Finding Wonder and Beauty in the Solstice Darkness

December 24, 2021

Twenty-three and a half degrees. Actually, is 23.4 degrees, but let’s not get too technical. It’s going to change anyway. That’s the tilt of the earth. Paraphrasing the classic Sam Cooke song, “Don’t know much about astronomy,” but I’ll say it – I am geeked-out-over-the-moon-fascinated by the tilt of the Earth’s axis.

Tuesday was the Winter Solstice. For those of us in the Northern Hemisphere, it’s the shortest and darkest day of the year. One of the super cool things about hanging out with me is that on days like the solstice, I ask whoever will (or has to) listen, “And do you know why we have a solstice?” And the even cooler thing about enjoying my company is that whether or not you want to hear it, I will launch into the answer.

I ask whoever will (or has to) listen, “And do you know why we have a solstice?” And the even cooler thing about enjoying my company is that whether or not you want to hear it, I will launch into the answer.

It’s all about the tilt of the earth. Let’s review, shall we?

  • The earth is tilted at 23.4 degrees.
  • The tilt was caused by an ancient collision with a planet-sized body, that may have also resulted in the creation of the moon. (Did you feel your mind explode a little there?)
  • Right now, in the Northern Hemisphere, we are tilted as far away as we will get from the sun, which means the days are shorter, the nights are longer, and we get far less heat from the sun.
  • There was no sunset on Antarctica on Tuesday night, and there was no light shining on Santa’s home. See 1-minute video of the sun doing a 24-hour circle dance above Antarctica here. (I did not find a video on the darkness of the North Pole – seems like it would be, well, dark.)
  • Our 23.4-degree axis points directly at Polaris, which is the Northern Hemisphere’s North Star.

I bet right now most of you still reading are saying, I wish I could hang out with Mike and hear that description four times a year, with every solstice or equinox. You are not alone. If you work on it, you can learn to roll your eyes as well as my family or co-workers do.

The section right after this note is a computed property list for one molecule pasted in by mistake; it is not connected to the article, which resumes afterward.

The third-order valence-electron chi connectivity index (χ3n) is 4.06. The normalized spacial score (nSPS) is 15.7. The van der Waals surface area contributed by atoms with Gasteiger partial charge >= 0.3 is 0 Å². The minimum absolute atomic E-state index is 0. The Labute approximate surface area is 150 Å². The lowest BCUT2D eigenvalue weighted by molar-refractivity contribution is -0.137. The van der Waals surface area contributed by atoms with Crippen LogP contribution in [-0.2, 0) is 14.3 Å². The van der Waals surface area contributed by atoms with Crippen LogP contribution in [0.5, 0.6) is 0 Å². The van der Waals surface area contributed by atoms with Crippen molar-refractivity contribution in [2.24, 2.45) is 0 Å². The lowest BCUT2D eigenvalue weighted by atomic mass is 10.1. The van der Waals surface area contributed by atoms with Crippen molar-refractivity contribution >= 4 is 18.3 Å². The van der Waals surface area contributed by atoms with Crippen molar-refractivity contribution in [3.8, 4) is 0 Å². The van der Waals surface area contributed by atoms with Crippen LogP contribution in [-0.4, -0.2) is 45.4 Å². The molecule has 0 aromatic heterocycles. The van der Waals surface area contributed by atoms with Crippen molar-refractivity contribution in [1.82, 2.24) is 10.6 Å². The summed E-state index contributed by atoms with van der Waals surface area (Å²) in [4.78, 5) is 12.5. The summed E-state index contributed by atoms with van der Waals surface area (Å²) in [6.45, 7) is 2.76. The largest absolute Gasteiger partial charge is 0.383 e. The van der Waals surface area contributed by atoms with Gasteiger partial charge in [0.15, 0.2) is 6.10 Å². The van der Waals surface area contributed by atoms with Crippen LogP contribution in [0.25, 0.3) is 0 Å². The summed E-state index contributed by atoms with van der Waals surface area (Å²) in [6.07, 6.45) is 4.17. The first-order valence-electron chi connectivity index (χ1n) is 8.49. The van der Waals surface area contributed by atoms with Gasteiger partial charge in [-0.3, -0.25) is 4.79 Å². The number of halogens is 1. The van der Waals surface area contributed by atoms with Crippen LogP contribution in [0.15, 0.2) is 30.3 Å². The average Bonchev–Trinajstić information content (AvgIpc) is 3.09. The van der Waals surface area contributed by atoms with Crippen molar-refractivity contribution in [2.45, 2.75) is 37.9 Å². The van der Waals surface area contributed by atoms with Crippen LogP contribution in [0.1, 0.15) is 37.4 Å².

So on this special day, inspired by the day’s brevity and the longest night, I tried to make the most of it. Here are some of the highlights:

  • 4:30 AM: (still dark) emptied the dishwasher and did my daily make the kitchen spotless ritual. After stretching, I left for swimming at 5:15.
  • 5:55 AM: (still dark) Jumped into the outdoor pool (quite warm – almost 80 degrees), and swam 3,000 yards with other Masters Swimming crazy people. Took a hot shower afterwards, outside in the cold and wind. The swimming felt great, the shower hurt.
  • 6:57 AM: Sunrise.
  • 9:00 AM: Shopped for ingredients for soups for dinners this week, as there’s nothing like soup when it’s darker and colder, This week I’m making Tomato Bread Soup, Split Pea Soup, and Won Ton Soup. Combine that with some brown Irish Soda Bread, and you are thriving in the darkness!
  • 11:00 AM: Made a lunch of Won Ton Soup that will soon make its way to
  • 1:00 PM: Epic Nap
  • 4:30 PM: Sunset walk on the beach with Jill. Singing to myself the rest of that Sam Cooke song, “And I do know that I love you. And I know that if you love me too, what a wonderful world this would be.”
  • 4:51 PM: Sunset in Malibu – As you can see from the picture above, it was windy and cold, but pretty spectacular!
  • 5:30 PM: Impromptu drinks with friends at the beach, hearing the sounds of a nearby solstice wedding as the shortest day’s light faded.
  • 6:00 PM: Darkness falls, and we get to see Venus, Jupiter, and, following the 23.4-degree tilt of our planet, we see Polaris, heading home knowing where to find pretty true north.

That’s a pretty good day!